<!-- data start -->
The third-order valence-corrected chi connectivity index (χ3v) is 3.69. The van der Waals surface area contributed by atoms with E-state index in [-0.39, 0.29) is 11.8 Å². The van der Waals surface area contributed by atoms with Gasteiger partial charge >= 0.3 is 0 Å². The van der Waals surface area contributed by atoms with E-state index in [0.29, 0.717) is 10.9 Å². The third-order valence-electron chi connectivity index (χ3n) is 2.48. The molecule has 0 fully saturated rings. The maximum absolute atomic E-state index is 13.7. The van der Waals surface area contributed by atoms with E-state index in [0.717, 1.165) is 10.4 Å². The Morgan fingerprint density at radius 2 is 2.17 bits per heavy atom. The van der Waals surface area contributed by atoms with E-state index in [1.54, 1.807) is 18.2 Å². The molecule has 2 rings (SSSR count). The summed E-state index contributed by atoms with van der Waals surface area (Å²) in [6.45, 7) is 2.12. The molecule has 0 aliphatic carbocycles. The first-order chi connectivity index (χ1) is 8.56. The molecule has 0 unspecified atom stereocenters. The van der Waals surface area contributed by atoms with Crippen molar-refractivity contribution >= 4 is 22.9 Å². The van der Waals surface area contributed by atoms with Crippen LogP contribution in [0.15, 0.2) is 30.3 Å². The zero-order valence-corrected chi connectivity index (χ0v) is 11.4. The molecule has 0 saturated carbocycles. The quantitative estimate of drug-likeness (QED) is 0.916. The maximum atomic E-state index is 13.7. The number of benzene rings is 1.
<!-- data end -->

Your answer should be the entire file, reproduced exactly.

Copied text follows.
The third-order valence-corrected chi connectivity index (χ3v) is 3.69. The van der Waals surface area contributed by atoms with E-state index in [-0.39, 0.29) is 11.8 Å². The van der Waals surface area contributed by atoms with Gasteiger partial charge >= 0.3 is 0 Å². The van der Waals surface area contributed by atoms with E-state index in [0.29, 0.717) is 10.9 Å². The third-order valence-electron chi connectivity index (χ3n) is 2.48. The molecule has 0 fully saturated rings. The maximum absolute atomic E-state index is 13.7. The van der Waals surface area contributed by atoms with E-state index in [0.717, 1.165) is 10.4 Å². The Morgan fingerprint density at radius 2 is 2.17 bits per heavy atom. The van der Waals surface area contributed by atoms with E-state index in [1.54, 1.807) is 18.2 Å². The molecule has 2 rings (SSSR count). The summed E-state index contributed by atoms with van der Waals surface area (Å²) in [6.45, 7) is 2.12. The molecule has 0 aliphatic carbocycles. The first-order chi connectivity index (χ1) is 8.56. The molecule has 0 unspecified atom stereocenters. The van der Waals surface area contributed by atoms with Crippen molar-refractivity contribution >= 4 is 22.9 Å². The van der Waals surface area contributed by atoms with Crippen LogP contribution in [0.15, 0.2) is 30.3 Å². The zero-order valence-corrected chi connectivity index (χ0v) is 11.4. The molecule has 0 saturated carbocycles. The quantitative estimate of drug-likeness (QED) is 0.916. The maximum atomic E-state index is 13.7. The number of benzene rings is 1.